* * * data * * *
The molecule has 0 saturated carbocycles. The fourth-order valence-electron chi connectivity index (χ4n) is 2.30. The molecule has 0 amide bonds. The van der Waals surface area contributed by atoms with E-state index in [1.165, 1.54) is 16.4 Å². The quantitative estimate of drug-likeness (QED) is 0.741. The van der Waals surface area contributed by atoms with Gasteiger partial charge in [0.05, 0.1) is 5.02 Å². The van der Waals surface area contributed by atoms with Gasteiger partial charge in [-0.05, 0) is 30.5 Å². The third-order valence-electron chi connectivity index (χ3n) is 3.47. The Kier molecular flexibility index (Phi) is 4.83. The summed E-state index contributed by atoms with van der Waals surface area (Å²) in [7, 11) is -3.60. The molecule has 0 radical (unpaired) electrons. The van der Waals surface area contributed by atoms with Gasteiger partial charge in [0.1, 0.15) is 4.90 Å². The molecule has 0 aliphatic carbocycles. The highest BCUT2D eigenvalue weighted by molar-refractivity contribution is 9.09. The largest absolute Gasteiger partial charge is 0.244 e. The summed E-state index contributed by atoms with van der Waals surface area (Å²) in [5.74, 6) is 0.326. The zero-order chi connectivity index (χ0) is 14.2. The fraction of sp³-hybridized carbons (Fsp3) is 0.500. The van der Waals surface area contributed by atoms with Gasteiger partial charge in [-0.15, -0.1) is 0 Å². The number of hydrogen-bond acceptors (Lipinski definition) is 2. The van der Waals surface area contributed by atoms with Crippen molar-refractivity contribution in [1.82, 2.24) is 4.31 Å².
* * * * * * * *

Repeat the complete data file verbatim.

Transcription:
The molecule has 0 saturated carbocycles. The fourth-order valence-electron chi connectivity index (χ4n) is 2.30. The molecule has 0 amide bonds. The van der Waals surface area contributed by atoms with E-state index in [1.165, 1.54) is 16.4 Å². The quantitative estimate of drug-likeness (QED) is 0.741. The van der Waals surface area contributed by atoms with Gasteiger partial charge in [0.05, 0.1) is 5.02 Å². The van der Waals surface area contributed by atoms with Gasteiger partial charge in [-0.05, 0) is 30.5 Å². The third-order valence-electron chi connectivity index (χ3n) is 3.47. The Kier molecular flexibility index (Phi) is 4.83. The summed E-state index contributed by atoms with van der Waals surface area (Å²) in [7, 11) is -3.60. The molecule has 0 radical (unpaired) electrons. The van der Waals surface area contributed by atoms with Gasteiger partial charge in [0.1, 0.15) is 4.90 Å². The molecule has 0 aliphatic carbocycles. The highest BCUT2D eigenvalue weighted by molar-refractivity contribution is 9.09. The largest absolute Gasteiger partial charge is 0.244 e. The summed E-state index contributed by atoms with van der Waals surface area (Å²) in [5.74, 6) is 0.326. The zero-order chi connectivity index (χ0) is 14.2. The fraction of sp³-hybridized carbons (Fsp3) is 0.500. The van der Waals surface area contributed by atoms with Gasteiger partial charge in [-0.15, -0.1) is 0 Å². The number of hydrogen-bond acceptors (Lipinski definition) is 2. The van der Waals surface area contributed by atoms with Crippen molar-refractivity contribution in [1.82, 2.24) is 4.31 Å².